Why believe in the Sustainable Development Goals (SDGs) if we have heard about similar goals to reduce poverty for some time and nothing has changed? A student addressed me with this question in one of my classes about CSR and inclusive business.
And what to answer if in fact her question reflects the uneasiness of many citizens worldwide who note that, after 15 years of having a global development agenda that sought, among others, to end extreme poverty and hunger; over 800 million people still lack adequate access to food and about 1 billion live on less than $1.25/day. Not to mention that concentration of wealth is alarming, because we are reaching a point where 1% of the world population has more wealth than the remaining 99%. So why moving to 17 goals, or why continue insisting on global goals for poverty reduction, if reality proves that under this strategy we have not been able to move forward?
When teaching I am committed to transparency and objectivity so I try to show “both sides of the coin” providing students with tools to build their own judgement. But my firm belief in inclusive business and my optimism about the ability of our society -especially young people- to improve things and bring about sustainable development, is the message I seek they take home.
Thus, I started arguing that, in fact, several critics worldwide coincide with her vision, finding many shortcomings in the SDGs. One widely mentioned is the lack of an effective system of international governance that allows for the interaction of all stakeholders in development and enables implementation of the objectives as planned. The complexity arising from objectives themselves is also a barrier for effective implementation, given the number of targets (169). This might obstruct not only proper implementation, but also monitoring and evaluation, turning the task particularly difficult for smaller and less developed countries that may experience impediments to secure the necessary technical, human and financial resources.
But, in contrast, as mankind we have the advantage that we are not today as 15 years ago. Now we have a solid base of lessons learned in the MDG process, from which –is expected- our leaders and decision makers can depart to generate more pertinent plans, programs and activities, to route societies towards a better development, with sustainability and inclusion.
And which are these lessons? Among others, we have learned that poverty is a multidimensional condition whose main causes transcend a mere lack of financial resources. That, therefore, solutions to overcome poverty ought to understand development holistically and generate responses that along with better income also address aspects like access to decent housing, sanitation, nutrition and education. That, private sector actors can -and should- be active creators of sustainable alternatives for a healthier development. That climate change and poverty are global challenges that must be addressed in a coordinated manner given their multiple relationships. And that sustainable development is not possible if as humanity we do not earnestly face the unequal distribution of wealth.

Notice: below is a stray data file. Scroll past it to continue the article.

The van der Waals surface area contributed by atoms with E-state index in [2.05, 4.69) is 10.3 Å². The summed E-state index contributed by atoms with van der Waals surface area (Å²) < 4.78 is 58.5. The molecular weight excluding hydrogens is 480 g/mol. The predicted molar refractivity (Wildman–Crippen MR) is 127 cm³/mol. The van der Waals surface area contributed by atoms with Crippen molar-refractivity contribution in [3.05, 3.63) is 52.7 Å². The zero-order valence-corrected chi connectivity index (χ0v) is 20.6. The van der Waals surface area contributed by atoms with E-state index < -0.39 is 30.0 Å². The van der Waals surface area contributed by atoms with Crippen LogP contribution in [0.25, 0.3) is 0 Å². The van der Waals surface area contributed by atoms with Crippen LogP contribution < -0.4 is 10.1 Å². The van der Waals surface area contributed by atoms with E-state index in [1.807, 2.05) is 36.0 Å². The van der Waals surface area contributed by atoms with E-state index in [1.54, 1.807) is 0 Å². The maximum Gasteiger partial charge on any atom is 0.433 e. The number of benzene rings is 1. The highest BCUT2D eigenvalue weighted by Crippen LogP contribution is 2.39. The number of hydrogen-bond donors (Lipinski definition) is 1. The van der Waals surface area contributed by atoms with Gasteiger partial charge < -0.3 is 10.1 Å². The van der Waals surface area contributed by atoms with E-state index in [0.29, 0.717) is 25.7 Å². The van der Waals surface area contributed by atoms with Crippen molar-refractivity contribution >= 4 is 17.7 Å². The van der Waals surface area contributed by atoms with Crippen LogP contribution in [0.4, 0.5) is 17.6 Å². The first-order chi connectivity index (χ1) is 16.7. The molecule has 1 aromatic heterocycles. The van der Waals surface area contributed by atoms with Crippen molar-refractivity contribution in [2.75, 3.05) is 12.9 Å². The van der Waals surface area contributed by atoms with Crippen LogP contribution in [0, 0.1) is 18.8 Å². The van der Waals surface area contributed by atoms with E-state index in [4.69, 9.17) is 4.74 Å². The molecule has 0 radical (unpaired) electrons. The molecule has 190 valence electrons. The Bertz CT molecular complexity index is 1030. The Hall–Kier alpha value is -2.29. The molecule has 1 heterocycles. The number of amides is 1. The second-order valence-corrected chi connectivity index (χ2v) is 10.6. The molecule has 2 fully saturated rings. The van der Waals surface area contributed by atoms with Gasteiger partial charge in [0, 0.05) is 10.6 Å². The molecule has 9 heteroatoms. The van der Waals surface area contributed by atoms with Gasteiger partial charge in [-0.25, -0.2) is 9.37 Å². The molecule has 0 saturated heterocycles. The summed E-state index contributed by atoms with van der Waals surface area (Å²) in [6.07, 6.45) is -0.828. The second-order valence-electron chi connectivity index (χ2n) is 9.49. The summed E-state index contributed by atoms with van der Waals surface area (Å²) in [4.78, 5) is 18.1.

Building on these learnings businesses have begun to direct their efforts towards inclusive business, which, in my view, can be a great contribution of the private sector to support the achievement of the SDGs by 2030. Inclusive businesses are schemes that, under the logic of mutual benefit, seek to incorporate vulnerable population into corporate value chains, either as consumers, suppliers, distributors or business partners. Thus solutions that benefit both businesses and the community are generated. With the advantage of engaging businessmen with poverty, not from a philanthropic stance, but from their business acumen.
The main challenge facing inclusive business is to improve the quality of life for billions of people in poverty, but in an environmentally sustainable way, because, as learnt, climate change and poverty go hand in hand. Consumption levels by vulnerable population cannot be raised as in industrialized countries. Inclusive businesses must necessarily be accompanied by a high degree of innovation, for example, through eco-efficient alternatives, clean technologies and closed loop processes.
What is then required to create space for inclusive business in the new development agenda? Above all, we need governments committed to reducing inequality in wealth distribution, without this none effort for sustainability will be fully successful. Also, international donors that rethink the role of ODA moving from a handout mentality towards more catalytic and strategic programs, including schemes to support implementation of inclusive business with the poor (has gradually occurred among aid agencies, but can still be strengthened). Development actors aware of the need for teamwork and collaboration to generate better and greater impacts. Fostering partnerships for development and coordinating efforts by public, private, and multilateral actors. And finally, we require companies that put aside the philanthropic vision of social responsibility and adopt sustainability as a business strategy, incorporating inclusive business as an alternative to support poverty alleviation and improve quality of life, not out of charity or to “do well for society”, but for sustainable business management
By María Pineda